The oldest glass-making technique is the free shaping manual. Many molds were used but the real revolution was represented by the “blowpipe”, founded on the strength of the man’s lungs.
The Venetian production began with everyday objects: bottles for oil or wine, made by the so-called “fioleri”, as well as cups, plates and window glass.
In the main furnace glass is processed at very high temperatures: form incandescent white to red, to be blown or formed, welded.
The â€śserventinâ€ť pulls the â€śbolusâ€ť out from the molten glass, while working the globe, like a bubble, is the “masterâ€™s” job, using simple tools and clever manipulations, assisted by the “servente”. It is the job of the â€śgarzonettoâ€ť to keep the objects at the appropriate temperature and clean the blowpipes.
The colors are due to the oxides and metal salts used during melting. While polychromes are obtained by adding rods, blocks and wires of various colors that are welded for recasting.
Until the end of the thirteenth century Venetians produced stained glass and gold for mosaics and distinguished themselves in the technique of painting in â€śthe ovenâ€ť. The glass art reached splendor with the decoration of painted polychrome enamel in the fifteenth century, with simple shapes that imitated those of majolica and silverware; the glass was colored green, blue and red.
By the mid-sixteenth century enamel painting was replaced by a â€ścoldâ€ť method, where the glass returned to have its merits for the form rather than for the painted decoration. They produced filigree glass, â€śmillefioriâ€ť and â€śall’avventurinaâ€ť.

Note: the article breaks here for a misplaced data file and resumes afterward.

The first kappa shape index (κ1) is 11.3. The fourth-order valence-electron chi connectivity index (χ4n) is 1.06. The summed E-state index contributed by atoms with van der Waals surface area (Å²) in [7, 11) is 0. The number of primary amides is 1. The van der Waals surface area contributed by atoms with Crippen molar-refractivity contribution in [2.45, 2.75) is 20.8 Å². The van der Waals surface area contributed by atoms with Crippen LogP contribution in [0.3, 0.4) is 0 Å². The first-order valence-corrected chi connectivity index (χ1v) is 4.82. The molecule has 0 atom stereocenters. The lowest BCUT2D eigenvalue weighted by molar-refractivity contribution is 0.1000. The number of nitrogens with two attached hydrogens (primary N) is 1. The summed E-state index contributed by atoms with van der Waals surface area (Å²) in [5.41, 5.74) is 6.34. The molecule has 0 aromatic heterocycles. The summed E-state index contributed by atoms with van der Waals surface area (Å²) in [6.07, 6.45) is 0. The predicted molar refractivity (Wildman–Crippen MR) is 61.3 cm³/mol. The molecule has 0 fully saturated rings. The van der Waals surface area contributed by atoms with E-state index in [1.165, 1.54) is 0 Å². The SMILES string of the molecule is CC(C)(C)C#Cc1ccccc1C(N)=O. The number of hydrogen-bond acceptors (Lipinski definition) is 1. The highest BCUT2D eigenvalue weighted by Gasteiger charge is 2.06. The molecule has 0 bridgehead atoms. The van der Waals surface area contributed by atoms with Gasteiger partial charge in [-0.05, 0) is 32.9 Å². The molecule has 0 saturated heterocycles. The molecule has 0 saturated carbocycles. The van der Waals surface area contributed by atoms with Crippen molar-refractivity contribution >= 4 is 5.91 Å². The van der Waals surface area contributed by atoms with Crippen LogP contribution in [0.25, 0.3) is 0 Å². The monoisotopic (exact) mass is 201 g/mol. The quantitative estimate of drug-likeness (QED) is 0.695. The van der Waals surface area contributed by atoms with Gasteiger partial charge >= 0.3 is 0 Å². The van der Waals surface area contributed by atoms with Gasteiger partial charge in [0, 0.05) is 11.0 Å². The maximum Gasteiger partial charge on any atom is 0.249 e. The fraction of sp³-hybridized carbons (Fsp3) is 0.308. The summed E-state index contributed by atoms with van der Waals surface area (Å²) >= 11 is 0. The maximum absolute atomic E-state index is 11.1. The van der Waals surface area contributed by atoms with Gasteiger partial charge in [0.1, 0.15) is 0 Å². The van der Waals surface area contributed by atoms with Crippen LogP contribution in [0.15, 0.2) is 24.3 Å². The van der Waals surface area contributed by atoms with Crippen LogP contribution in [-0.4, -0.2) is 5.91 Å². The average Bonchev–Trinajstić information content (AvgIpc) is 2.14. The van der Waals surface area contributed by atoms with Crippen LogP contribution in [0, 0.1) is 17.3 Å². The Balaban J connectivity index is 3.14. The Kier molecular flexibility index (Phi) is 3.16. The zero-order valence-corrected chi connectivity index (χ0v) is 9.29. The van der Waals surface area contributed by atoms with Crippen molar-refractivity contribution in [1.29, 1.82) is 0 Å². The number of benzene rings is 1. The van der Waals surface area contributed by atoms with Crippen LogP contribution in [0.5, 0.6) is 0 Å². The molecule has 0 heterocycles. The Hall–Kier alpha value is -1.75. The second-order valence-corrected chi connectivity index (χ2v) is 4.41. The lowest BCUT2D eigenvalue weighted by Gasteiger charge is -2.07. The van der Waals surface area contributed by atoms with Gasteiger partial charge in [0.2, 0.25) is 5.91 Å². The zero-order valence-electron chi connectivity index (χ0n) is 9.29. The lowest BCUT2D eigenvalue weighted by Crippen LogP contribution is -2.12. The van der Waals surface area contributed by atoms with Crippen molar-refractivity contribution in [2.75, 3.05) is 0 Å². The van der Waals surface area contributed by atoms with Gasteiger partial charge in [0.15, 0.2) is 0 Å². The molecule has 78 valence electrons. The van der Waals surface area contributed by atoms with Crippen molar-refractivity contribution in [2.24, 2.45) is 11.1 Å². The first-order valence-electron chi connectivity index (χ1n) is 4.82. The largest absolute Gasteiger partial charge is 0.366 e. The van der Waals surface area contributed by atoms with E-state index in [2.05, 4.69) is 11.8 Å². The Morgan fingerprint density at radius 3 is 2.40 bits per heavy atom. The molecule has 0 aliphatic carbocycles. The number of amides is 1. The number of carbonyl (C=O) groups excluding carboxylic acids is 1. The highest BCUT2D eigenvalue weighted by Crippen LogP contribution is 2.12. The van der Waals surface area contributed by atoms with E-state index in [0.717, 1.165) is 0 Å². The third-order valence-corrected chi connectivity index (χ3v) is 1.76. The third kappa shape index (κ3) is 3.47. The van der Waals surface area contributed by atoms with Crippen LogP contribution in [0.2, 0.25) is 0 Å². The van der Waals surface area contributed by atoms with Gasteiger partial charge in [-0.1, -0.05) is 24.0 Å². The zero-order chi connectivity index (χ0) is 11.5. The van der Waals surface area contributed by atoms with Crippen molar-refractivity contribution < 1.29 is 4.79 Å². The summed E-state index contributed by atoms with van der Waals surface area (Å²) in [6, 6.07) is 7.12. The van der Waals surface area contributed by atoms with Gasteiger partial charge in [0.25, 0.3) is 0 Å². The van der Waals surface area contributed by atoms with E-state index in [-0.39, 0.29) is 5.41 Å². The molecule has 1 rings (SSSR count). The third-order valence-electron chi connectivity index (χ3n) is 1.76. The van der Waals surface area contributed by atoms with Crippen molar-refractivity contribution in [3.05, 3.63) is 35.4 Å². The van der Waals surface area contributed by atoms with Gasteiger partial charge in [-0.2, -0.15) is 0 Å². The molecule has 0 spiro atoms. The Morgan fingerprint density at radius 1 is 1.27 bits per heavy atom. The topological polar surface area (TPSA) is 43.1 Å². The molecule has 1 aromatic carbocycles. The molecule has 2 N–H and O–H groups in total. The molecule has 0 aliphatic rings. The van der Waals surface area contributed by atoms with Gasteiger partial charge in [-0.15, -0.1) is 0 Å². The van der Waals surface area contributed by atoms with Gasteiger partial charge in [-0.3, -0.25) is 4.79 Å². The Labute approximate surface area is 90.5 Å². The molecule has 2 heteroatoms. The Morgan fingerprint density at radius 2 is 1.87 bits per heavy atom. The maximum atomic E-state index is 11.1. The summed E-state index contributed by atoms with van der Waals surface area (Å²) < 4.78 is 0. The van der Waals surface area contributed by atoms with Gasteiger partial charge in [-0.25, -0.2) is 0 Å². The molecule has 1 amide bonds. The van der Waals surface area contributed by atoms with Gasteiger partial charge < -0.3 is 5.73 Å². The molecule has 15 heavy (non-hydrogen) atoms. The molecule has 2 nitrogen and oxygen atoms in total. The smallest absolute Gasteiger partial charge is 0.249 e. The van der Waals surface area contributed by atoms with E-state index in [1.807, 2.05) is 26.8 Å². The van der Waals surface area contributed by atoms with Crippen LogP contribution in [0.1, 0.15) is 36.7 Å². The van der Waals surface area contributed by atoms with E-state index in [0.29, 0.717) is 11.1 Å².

The seventeenth century was also a golden age for the Murano glass. Although the power of the Venetian glass came into contrast with the thick and shiny potassium carbonate glass, of the Germans and Bohemians, or flint glass, lead carbonate from the British, who in 1750 began to dominate the market because of its low cost.
The chemical ingenuity and beauty of Venetian glassmakers created forms and fashions: the “lock”, the classic Murano chandelier, a chandelier decorated with glass flowers, the “dessert”, a baroque centerpiece.
Late eighteenth and the early nineteenth century characterized the decline of the Venetian Republic but the Murano glass industry, lived a new shot of life: the rediscovery of the chalcedony, the technique of the â€śmillefioriâ€ť Roman enamel decoration and not least the precious work of ‘Abbot Vincenza Zanetti who established the Museum of Glass in Murano in 1861 and a year later the adjacent School of Design for glaziers.
The Murano glass in the twentieth century combines the ideal blend of master craftsmen and designers.
Between tradition and innovation, up to the present day, with the institution of Consorzio Venezia Glass in 1975 and, years later, the opening of the section devoted to modern and contemporary forms at the Museum of Glass in Murano.